Captain Kirk’s weekly comic review – 09/30/2015

Another brief list this week, though my comic supplier is informing me that next week is going to be a bit of a doozy. I’ve had it pretty easy for the last couple of weeks, but it’ll be a late night for me next week! But that’s life for you: a series of crests and waves that you can never be fully ready for. Some say that the challenge of life is not its individual obstacles we have to overcome on a daily basis but the fact that there is such a variety of ups and downs.

It’s the same with comics. As much as aficionados love to whine about and criticize individual books, it’s the big picture that they have to keep in mind; the major story overall, if you like. I try to measure the effects of the stories against the integrity of the character or the history of the publishing house. One story isn’t going to mean much in the grand scheme of things but the major events will have an impact.

Like the chimpanzee said to the ape in reference to the on-looking humans at the zoo, it’s all relative, isn’t it?

Let’s get to the list.

IDW Publishing

Dirk Gently’s Holistic Detective Agency #4


This is the penultimate issue in the of “The Interconnectedness of All Kings” story arc. I enjoy this for the simple fact that it’s a Douglas Adams creation brought back to life to be appreciated in another medium. Dirk Gently is one of Douglas Adams’ most innovative characters and deserves a new story for a new audience. It’s not exactly the way I imagined him, but he appeals to a generation of David Tennant Doctor Who fans which makes him contemporary and relevant.

DC Comics

Justice League #44

justice league 44


Part Four of The Darkseid War and … wow. What a cataclysmic extravaganza of cosmic proportions! This is an action-packed book that really took me by storm. Jason Fabok’s art really matched the frenzied tempo of activity that Geoff Johns set for him in this story and he end result was completely unexpected. Such a thrill-ride with such a wild range of sub-plots – in all honesty, I had to read it twice just to curb my sensory overload. When Johns wants to tell a story … he tells a story.

Batman Annual #4


I don’t like Sean Murphy’s rendition of Batman on the cover of this annual. His jaw looks like the blade of a hockey stick and his posture is Neanderthal. This is such a grotesque parody of the Dark Knight that I’m surprised that it even made a cover.

I’m not crazy about Roge Antonio’s art either. It’s solid and passable, but it lacks the dynamism that a Batman story demands. Think Aparo, Adams or heck, Capullo. But the story by James Tynion IV is so innovative in its attempt to reconcile the new Bruce Wayne that emerged after the emergence of the multiverse and the death of the Joker. While there wasn’t as much of the multiverse as I’d have liked, it wasn’t about that. This was a testament story to the basic character of Bruce Wayne. While he may not regain his Batman identity, this is a Bruce Wayne that will still prove to be a fundamental force for good in Gotham City and the new DC Universe.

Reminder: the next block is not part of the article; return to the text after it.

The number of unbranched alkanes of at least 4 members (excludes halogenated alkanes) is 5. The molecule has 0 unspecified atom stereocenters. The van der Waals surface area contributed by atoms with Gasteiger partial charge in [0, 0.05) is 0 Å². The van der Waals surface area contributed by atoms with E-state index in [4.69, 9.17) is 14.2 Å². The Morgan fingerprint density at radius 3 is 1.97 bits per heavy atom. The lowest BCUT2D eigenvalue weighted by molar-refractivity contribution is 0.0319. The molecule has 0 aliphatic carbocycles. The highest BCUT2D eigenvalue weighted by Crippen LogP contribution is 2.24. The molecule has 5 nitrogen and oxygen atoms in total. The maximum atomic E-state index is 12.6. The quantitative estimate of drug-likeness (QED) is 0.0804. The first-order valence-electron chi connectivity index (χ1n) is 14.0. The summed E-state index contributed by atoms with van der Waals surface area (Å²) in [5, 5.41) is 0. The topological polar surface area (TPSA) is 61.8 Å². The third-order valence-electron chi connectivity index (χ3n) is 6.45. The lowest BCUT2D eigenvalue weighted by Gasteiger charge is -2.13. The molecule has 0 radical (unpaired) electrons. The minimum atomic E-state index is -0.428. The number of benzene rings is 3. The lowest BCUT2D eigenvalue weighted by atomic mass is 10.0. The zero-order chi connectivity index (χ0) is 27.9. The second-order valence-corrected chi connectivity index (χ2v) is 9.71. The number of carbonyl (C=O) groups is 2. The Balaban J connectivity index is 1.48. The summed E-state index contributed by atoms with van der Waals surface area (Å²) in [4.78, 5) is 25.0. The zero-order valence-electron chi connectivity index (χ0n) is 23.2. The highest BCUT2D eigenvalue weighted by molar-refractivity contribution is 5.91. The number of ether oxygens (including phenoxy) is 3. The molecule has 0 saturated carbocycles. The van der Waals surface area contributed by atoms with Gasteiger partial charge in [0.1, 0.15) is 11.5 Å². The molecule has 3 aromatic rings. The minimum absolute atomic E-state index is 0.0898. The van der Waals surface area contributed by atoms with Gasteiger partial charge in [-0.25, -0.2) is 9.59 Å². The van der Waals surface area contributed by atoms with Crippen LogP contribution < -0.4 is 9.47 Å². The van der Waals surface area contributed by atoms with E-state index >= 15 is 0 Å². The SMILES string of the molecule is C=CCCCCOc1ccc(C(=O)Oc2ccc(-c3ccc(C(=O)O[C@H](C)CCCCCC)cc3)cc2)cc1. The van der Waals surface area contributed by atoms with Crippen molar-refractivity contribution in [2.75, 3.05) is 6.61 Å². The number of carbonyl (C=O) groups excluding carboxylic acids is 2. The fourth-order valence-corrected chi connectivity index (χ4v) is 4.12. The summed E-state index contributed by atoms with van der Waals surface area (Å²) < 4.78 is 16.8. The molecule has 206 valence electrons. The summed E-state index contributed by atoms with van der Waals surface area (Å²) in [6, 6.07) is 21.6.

Now if DC could just integrate its characters into this universe that would account for their appearances in other comics … sigh. Effect on everything, remember?


The New Suicide Squad Annual #1


I confess I enjoyed this end of the “Monsters” story arc. Sean Ryan has a good grasp on the subtle characteristics of human behaviour like sacrifice, redemption and the need to fix past mistakes. Reverse Flash was a surprising character to demonstrate those traits and a needed one. I don’t think I’ve ever felt sorry for Harley Quinn but Ryan managed to evoke that sentiment out of me. I also enjoyed the fact that though the mission went balls-up, the team still managed to complete it yet they were no further ahead in the game than in the beginning.

That’s the difficulty in writing a story with anti-heroes. They need to be punished but at the same time, they have to achieve their objectives in order to resolve the story. It’s a challenge but Ryan managed to deliver. Kudos to Phillipe Briones for his scintillating artwork as well.

Marvel Comics

Inferno #5


I was dreading reading this one.

For legitimate reasons; Javier Garron’s art is so cartoon-y and Hopeless really didn’t have a real grasp on the nuances of the original Inferno cast to effectively develop a decent enough resolution for this story. For example: Scott Summers wasn’t employed well here – given that his relationship with Madeline was a significant axis for the original story. Illyana should have had a shot at redemption and it was very difficult for me to accept Mr. Sinister’s lack of foresight. The whole series really didn’t work for me.

The pick of the week from this list has got to go to:

Justice League #44

Again – the word is: wow. This arc has be getting better and better. Batman in the Moebius Chair, Superman and Luthor going at each other – there is such a variety of things happening in this book, that it’s hard to keep track of all of them. Geoff Johns manages to keep it in balance though and the result is a really exciting story.

Of course, this is an example of what I was talking about earlier. Not only does this fit well into the new multiverse, but it also allows the readers to see the JLA interact within and accept the new universe as canon. It’s Johns at his best and demonstrates that as in life, the secret to good comics is to keep the big picture in mind, and this is a book about the big picture.

About Captain John K. Kirk

Captain John K. Kirk
John Kirk is an English and History teacher and librarian in Toronto, Canada. In addition to the traditional curriculum, John tries to teach his students to make sense of geek culture. And with the name "J. Kirk," it's hard for him to not inject "Star Trek" into his lessons. Comics, RPGs and the usual fanboy gear make up his classroom resources.

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